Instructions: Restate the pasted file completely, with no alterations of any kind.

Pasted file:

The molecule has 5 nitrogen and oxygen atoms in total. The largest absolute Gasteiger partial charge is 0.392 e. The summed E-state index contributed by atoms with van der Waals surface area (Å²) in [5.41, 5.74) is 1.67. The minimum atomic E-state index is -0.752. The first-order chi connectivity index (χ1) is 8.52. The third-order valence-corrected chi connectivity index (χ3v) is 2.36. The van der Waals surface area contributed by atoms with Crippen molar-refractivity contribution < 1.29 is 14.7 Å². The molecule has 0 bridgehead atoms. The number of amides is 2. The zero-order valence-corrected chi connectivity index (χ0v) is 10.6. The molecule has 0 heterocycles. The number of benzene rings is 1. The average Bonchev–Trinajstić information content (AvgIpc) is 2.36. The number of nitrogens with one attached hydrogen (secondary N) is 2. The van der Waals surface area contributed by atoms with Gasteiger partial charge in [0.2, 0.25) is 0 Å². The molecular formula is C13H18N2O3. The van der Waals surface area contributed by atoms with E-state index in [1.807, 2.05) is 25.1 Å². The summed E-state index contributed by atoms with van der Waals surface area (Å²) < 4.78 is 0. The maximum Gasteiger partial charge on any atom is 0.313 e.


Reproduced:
The molecule has 5 nitrogen and oxygen atoms in total. The largest absolute Gasteiger partial charge is 0.392 e. The summed E-state index contributed by atoms with van der Waals surface area (Å²) in [5.41, 5.74) is 1.67. The minimum atomic E-state index is -0.752. The first-order chi connectivity index (χ1) is 8.52. The third-order valence-corrected chi connectivity index (χ3v) is 2.36. The van der Waals surface area contributed by atoms with Crippen molar-refractivity contribution < 1.29 is 14.7 Å². The molecule has 0 bridgehead atoms. The number of amides is 2. The zero-order valence-corrected chi connectivity index (χ0v) is 10.6. The molecule has 0 heterocycles. The number of benzene rings is 1. The average Bonchev–Trinajstić information content (AvgIpc) is 2.36. The number of nitrogens with one attached hydrogen (secondary N) is 2. The van der Waals surface area contributed by atoms with Gasteiger partial charge in [0.2, 0.25) is 0 Å². The molecular formula is C13H18N2O3. The van der Waals surface area contributed by atoms with E-state index in [1.807, 2.05) is 25.1 Å². The summed E-state index contributed by atoms with van der Waals surface area (Å²) < 4.78 is 0. The maximum Gasteiger partial charge on any atom is 0.313 e.